The mix in Russia will propably be 80% heavy and 20% light. A regiment of lighter planes per regional command for air defence above the front and attack missions.

    The MiG-35 will be an stopgap measure until the combat UCAV´s like the Okhotnik (Sukhoi, 20 tons) are ready.
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    LMFS

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    Re: Mikoyan LMFS

    Post  LMFS on Sun May 20, 2018 6:15 pm

    PapaDragon wrote:Savings are pretty substantial if light plane is single-engine one.

    MiG-35 is not.
    Agree on the single engine issue, but do you have a figure or an estimation of those substantial savings? Also don't expect MiG-35 to be much cheaper to procure or operate than a heavy fighter.

    Again, MiG-35 is closest to light fighter they have. Here Hole comments 80-20 for heavy-light fighters. This is clearly what is expected in coming years since they will buy the -35, but is that the force structure the VVS would freely choose if they could? With those numbers you cannot economically develop a new single engine fighter.
    Hole wrote:Keep in mind the huge number of air defense systems in russian service. Each army brigade in Russia has air defence systems combarable in strength to a whole fighter wing in the west. The land based systems can be reloaded faster and can work 24/7.

    A heavy plane has its advantages. More fuel (larger radius of action). Greater combat load. Larger radar (which can mean a larger detection range). But a lighter plane is mostly cheaper to use. For some missions they are better.

    The mix in Russia will propably be 80% heavy and 20% light. A regiment of lighter planes per regional command for air defence above the front and attack missions.

    The MiG-35 will be an stopgap measure until the combat UCAV´s like the Okhotnik (Sukhoi, 20 tons) are ready.
    Agree, it will develop similar to what you say IMHO.

    Maybe mixed regiments of heavy and light fighters would make for reasonable savings without the lighter fighters being dragged by shorter range radars or simpler avionics, since they would operate supported by the bigger ones.
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    Hole

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    Re: Mikoyan LMFS

    Post  Hole on Sun May 20, 2018 9:27 pm

    A regiment (20 - 30) of light multi-role fighters per regional command should be enough. They will beu supplemented by more and more drones, first and foremost as bombers and in CAS/attack roles, later also as interceptors.
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    GunshipDemocracy

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    Re: Mikoyan LMFS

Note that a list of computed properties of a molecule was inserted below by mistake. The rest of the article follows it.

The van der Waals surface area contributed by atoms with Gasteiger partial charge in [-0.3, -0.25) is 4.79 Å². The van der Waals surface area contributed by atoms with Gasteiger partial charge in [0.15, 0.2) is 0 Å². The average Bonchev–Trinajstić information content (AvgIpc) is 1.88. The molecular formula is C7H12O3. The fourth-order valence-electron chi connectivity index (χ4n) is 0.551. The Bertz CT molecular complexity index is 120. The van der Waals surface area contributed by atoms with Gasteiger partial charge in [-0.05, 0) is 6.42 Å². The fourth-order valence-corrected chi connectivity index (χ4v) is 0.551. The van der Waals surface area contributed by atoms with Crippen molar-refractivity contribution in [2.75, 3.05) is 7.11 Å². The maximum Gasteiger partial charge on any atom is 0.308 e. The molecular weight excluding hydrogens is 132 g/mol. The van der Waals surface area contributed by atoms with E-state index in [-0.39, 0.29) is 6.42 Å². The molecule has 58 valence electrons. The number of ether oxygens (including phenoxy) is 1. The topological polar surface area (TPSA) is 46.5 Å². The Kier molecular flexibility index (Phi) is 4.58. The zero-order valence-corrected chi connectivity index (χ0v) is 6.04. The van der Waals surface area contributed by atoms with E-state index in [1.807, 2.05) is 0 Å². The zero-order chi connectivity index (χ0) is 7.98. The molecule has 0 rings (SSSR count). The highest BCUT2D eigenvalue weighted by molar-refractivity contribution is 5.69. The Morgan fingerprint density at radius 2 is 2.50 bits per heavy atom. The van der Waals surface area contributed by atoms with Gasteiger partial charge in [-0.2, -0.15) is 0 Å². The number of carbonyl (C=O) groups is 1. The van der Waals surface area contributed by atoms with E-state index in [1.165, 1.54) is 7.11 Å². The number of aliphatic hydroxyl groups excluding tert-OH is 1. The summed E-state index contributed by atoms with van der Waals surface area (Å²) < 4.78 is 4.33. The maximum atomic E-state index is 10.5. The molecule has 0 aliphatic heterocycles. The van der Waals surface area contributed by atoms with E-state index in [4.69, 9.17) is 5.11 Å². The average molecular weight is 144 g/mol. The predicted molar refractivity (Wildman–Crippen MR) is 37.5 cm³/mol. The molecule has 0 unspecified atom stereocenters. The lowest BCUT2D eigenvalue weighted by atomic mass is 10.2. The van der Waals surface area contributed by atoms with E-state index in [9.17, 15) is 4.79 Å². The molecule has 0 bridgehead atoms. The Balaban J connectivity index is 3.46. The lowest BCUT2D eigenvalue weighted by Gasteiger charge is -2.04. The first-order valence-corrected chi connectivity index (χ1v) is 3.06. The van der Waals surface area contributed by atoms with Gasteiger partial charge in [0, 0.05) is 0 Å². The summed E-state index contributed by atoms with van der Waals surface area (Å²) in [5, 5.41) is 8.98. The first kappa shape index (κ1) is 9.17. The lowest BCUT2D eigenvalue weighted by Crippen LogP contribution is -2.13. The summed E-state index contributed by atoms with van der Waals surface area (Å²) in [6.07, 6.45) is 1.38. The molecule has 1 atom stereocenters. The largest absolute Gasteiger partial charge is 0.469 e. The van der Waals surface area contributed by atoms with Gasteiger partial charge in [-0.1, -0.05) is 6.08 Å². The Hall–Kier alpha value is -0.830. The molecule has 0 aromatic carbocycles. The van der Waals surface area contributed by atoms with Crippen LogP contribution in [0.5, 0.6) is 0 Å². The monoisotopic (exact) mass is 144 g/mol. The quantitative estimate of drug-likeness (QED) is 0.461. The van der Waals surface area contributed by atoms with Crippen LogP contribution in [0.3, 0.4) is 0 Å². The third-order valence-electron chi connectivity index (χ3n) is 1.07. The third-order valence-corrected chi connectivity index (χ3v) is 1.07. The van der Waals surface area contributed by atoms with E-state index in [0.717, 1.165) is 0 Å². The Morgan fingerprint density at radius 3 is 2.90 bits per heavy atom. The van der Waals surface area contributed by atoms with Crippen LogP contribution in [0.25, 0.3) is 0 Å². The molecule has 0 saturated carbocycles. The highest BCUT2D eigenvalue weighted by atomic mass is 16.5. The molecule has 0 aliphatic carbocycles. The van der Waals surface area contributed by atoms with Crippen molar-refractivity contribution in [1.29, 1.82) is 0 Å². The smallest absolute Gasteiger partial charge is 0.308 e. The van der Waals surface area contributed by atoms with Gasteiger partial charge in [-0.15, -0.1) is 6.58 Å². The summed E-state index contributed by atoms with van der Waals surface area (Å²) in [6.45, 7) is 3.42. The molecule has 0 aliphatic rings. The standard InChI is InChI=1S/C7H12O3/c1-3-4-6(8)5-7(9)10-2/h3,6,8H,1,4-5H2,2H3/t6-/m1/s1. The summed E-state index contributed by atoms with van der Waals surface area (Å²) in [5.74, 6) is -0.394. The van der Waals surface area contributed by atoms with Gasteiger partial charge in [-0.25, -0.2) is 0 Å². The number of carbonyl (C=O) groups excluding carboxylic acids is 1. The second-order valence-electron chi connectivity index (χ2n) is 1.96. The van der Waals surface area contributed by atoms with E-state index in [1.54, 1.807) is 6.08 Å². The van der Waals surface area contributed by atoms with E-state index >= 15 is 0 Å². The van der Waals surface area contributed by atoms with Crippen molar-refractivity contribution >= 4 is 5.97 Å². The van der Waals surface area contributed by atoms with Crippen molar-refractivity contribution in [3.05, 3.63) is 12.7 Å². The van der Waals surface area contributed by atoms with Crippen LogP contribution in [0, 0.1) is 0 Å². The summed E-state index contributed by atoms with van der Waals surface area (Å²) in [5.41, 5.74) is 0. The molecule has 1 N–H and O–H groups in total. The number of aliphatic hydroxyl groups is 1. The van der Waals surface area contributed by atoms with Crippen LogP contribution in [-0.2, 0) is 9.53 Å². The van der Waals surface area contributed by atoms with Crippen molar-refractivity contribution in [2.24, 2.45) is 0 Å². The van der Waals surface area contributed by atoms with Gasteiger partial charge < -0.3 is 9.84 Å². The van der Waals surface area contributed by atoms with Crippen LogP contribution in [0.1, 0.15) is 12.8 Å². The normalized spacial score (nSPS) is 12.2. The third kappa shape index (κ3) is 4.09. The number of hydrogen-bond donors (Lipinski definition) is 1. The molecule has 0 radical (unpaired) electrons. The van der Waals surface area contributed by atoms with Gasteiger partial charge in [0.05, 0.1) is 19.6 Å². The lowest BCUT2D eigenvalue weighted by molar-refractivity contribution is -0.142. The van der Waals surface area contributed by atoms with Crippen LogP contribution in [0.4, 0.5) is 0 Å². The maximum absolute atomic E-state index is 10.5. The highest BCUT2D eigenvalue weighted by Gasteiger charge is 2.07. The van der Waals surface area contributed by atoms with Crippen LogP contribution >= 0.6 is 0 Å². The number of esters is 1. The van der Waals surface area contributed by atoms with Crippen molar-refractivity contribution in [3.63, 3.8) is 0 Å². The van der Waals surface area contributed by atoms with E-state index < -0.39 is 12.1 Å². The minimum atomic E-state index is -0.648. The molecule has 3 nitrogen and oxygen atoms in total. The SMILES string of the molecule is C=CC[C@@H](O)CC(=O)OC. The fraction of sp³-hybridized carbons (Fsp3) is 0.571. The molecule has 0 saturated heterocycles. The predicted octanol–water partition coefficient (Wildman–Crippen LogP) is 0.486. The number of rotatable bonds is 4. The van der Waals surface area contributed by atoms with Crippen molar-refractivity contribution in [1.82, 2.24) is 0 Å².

Post  GunshipDemocracy on Mon May 21, 2018 12:38 am

    Hole wrote:LMFS: Russia has th third biggest air force in the world, only counting the planes. So it is big.

    GarryB: Because of these facts (2 planes are better than one) i think that Russia will buy a few MiG-35´s in the next years. All big air forces (Amiland, China, India) got a mix of heavy and light planes, Russia will not be the exception.

    +100 Light fighters are more destined for defense. Can do the same but just range is smaller. I am sure LMFS will be created. It is logical step. Not only TuAF but also navy (CVN) and export





    Regarding UCAV´s as fighters, that concept is feasible, even today. Think of them as flying air defence systems. Instead of sitting on the ground, your radar and launcher are in the air.

    taking account present state of autonomous vehicles (ok for military is a step ahead but still way to go) no way you can build autonomous fighter yet.
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    Hole

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    Re: Mikoyan LMFS

    Post  Hole on Mon May 21, 2018 11:31 am

    Who talks about autonomous? Flying air defence system with a controller on the ground. Just like any other drone, but with radar and a few AAM´s.

    By the way... the S-400 can operate quasi autonomous. The radars can locate and track targets alone, all you need is someone to push the button to launch a missile.

    I think it´s to late for a manned LMFS. Why build a manned plane when you got a drone in the same weight category ready for testing? In the air defence part there are already enough planes: modernised Su-27´s and MiG-31´s, Su-30, Su-35, soon the Su-57 and the MiG-35.
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    GunshipDemocracy

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    Re: Mikoyan LMFS

    Post  GunshipDemocracy on Mon May 21, 2018 1:37 pm

    Hole wrote:Who talks about autonomous? Flying air defence system with a controller on the ground.

    for some strange reasons nobody didnt do it yet. Technology for remote control exists already for some time. There must be the reason isnt it?